F. J. Bigger (1863-1926)


Life
[Francis Joseph Bigger], b. Belfast, seventh son of a seventh son of Church of Ireland woollen family from Biggerstown, nr. Mallusk, Co. Antrim; ed Belfast Academical Institute; studied law in Dublin; later MA, QUB; solicitor, 1888; became a Freemason; supported Irish language revival and attended P J O’Shea’s Irish classes; member of Coisde Gnotha [Executive Council] of Gaelic League; served as President of Belfast Naturalists’ Field Club; ed. Ulster Journal of Archaeology, 1894-1914; wrote numerous pamphlets and journal contributions, some 387 articles being listed in Hayes’s Sources for the History of Irish Civilisation; his house Ardrigh [occas. Airdrie] at 737b, Antrim Rd., was a meeting-place for Northern nationalists (demolished in 1986); restored public houses under Trust agreement; paid for Gaelic feis at Cushendall, organised by Roger Casement, 1904, erected granite slab over grave of St Patrick at Downpatrick Cathedral;
 
restored castles (such as Jordan’s Castle, Ardglass, purchased in 1911), churches, crosses and monuments at his own expense; his library forms part of Belfast Central Public Library collection; elected MRIA; called a ‘Protestant with Franciscan leanings’ by Shane Leslie [in Doomsland, where he models for MacNeill]; established with others the Ulster Public House Reform Association, with a model premises near Mallusk; removed the bones of Henry Joy McCracken to his home, and later re-interred them in the McCracken family plot here Carlisle Circus; wrote William Orr (1906) for Maunsel; issued antiquarian writings on Irish Penal Crosses 1713-1781 (1909); Cranfield Church (1911), The Magees (1916), calendar of family papers; also studies of Amyas Griffiths, Surveyor Gen. of Belfast, 1780-1785 as The Belfast Micawber (1916) and Alexander Mitchell [q.d.];
 
issued Aeneas O’Haughan [q.d.], a novel, and Four Shots from Dawn (1919), ‘fireside stories, humorous and pathetic’; also Mrs. Siddons and the Stage of Belfast (1925) and Crossing the Bar (1926), being a account of beliefs about death and the afterlife with legends and incidents, mostly Irish; published notes on the Franciscan Friary in Ballycastle as well as the churches of St. Tassach or Raholp and St. Nicholas of Artole in Downpatrick (1917); d. 9 Dec.; his library of 3,000 volumes presented to Belfast Central Library by his brother, Lt. Col. F C Bigger in 1927 to form the Bigger Collection of the Irish Library, resulting in a printed catalogue (1930), to be joined by the J. S. Crone Collection; he is the dedicatee of Cathal O’Byrne’s As I Roved Out and George A. Birmingham’s The Northern Iron (1907); a sketch of Bigger can be found in [pseud.] Seán Ghall’s Preface to William Bulfin’s Rambles in Ireland (5th edn. 1917); his papers are held in the Linenhall Library, Belfast. DIB DIW DUB OCIL

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Works
The Ancient Franciscan Friary of Bun-na-margie
[ ... &c.] (Belfast: Marcus Ward & Co. 1898) [Ulster Journal of Archaeology]; The Northern Leaders of ’98 [No.1 William Orr] (Dublin: Maunsel & Co. 1906) [no more published], xxxviii+201pp.; Crossing the Bar (Belfast: W. E. Mayne 1926), ill. woodcuts by John F. Hunter.

Miscellaneous, ed. The Reliques of Barney Maglone (1894); Preface to Thomas Matthews, The O’Neills of Ulster, 3 vols. (Dublin: Sealy & Bryers & Walker 1907); Intro. to James Mathews, Ulster Land War of 1770: Hearts of Steel (1910); ed., with preface, William Lutton, Montiaghisms: Ulster Dialect Words and Phrases (Armagh Guardian Office 1923), 46pp.; Seven Sketches (Dublin 1927), articles. Qry, Some Recent Archaeological Discoveries in Ulster (PRIA vol. 33 sect C. No.1; [?]1937, &c.)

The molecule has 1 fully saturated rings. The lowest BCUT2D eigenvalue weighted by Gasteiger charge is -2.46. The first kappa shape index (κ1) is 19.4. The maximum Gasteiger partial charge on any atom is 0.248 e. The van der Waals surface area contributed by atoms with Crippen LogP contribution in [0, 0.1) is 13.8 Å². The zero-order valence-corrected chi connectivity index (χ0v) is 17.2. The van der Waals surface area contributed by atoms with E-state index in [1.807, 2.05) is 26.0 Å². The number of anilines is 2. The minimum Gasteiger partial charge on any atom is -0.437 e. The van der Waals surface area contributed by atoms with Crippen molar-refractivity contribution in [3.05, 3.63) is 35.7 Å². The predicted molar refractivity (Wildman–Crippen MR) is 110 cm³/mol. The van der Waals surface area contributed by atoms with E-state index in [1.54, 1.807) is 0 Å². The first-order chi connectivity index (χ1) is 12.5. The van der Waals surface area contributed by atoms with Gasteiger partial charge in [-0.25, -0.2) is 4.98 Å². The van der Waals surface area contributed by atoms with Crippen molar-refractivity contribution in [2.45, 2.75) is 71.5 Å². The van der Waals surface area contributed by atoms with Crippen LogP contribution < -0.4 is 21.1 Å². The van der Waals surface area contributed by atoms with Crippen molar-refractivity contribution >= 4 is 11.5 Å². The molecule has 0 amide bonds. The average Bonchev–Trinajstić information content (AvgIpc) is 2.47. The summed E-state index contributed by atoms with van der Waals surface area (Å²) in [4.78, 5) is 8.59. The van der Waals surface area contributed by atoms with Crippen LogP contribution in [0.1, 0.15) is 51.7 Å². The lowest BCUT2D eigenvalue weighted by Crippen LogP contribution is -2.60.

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Criticism
In Remembrance [by] F. C. Bigger, articles and sketched, ed. J. S. Crone and F. C. B. (1927); Roger Dickson [sic], ‘Irish and Loval Collections in Belfast Central Library’, in Outline Magazine, No. 6 (Belfast 1994); Roger Dixon [sic] and Terry Dixon, ‘F. J. Bigger, Romantic, Enthusiast, and Antiquary’, in Causeway (Spring 1994), pp.5-7.

Bibliography, A. V. Hackett, W. Moore & W. Lauder, eds., A Catalogue of the Library of F. J. Bigger (1930), 302pp.; also, Catalogue of Belfast Central Library (1956) [of which this constitutes a significant part].

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Commentary
J. Anthony Gaughan, ed., Memoirs of Senator Joseph Connolly, 1885-1961: A Founder of Modern Ireland (IAP 1996), pp.76-77, on Ardri and the ‘birds of passage’ at Ardri, ‘a perfect bachelor’s home’, including Shane Leslie, Erskine Childers, Roger Casement, Alice Stopford Greene [sic], Lord Ashbourne (William Gibson), &c.

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Roger Dixon, ‘Apostle of the Living Legend: Francis Joseph Bigger, Belfast’s turn of the century cultural Don Quixote’, [&] ‘Fine Feiseanna: vernacular art and women in the national dream’, in Chris Moffat, ed., ‘Fin de Siecle: Arts and Crafts and the Celtic Perspective in Ireland: Northern perspectives’, Fortnight, 372 (July/August 1998), Special Supplement, pp.12-14: identifies Bigger’s vision as that of European nineteenth-century nationalist; distrusted cities and fostered dreams of a thriving rural Ireland; encouraged [quotation] ‘rural sports, pastimes, and cottage industries will grow up as of old in Ireland and the land will again be filed with newness of life and social joys will increase, and the people will depend upon themselves and their own efforts and aspirations; then, indeed the life blood of Ireland will begin to course again through the nation’s veins.’ (Pamphlet of 1907); restored pubs under Ulster Public House Trust, notably The Crown & Shamrock (Glengormley); The Templeton Arms, The Dunleath Arms (Ballywalter); The Mermaid (Kircubbin); pubs signs designed by John Vinycomb; had Irish pipes made by Belfast pipe-maker O’Meala, and later given to Francis McPeake, who was tutored by O’Reilly, the blind Galway piper, at Bigger’s expense; contested wisdom of cottage designs arising from Local Govt. Board competition, won by Manchester architect and published in Irish Independent; published criticism and alternative design with ill. as pamphlet, Labourers’ Cottages for Ireland (1907); spoke at opening of All Ireland Arts and Crafts Exhibition, Belfast, 1924.

Roger & Terry Dixon, ‘F. J. Bigger, Romantic, Enthusiast, and Antiquary’, in Causeway (Spring 1994), pp.5-7: inter alia, authors note the modern archaeologists’ testimony to his interference with a site in the phrase ‘well and truly Biggered’.

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Quotations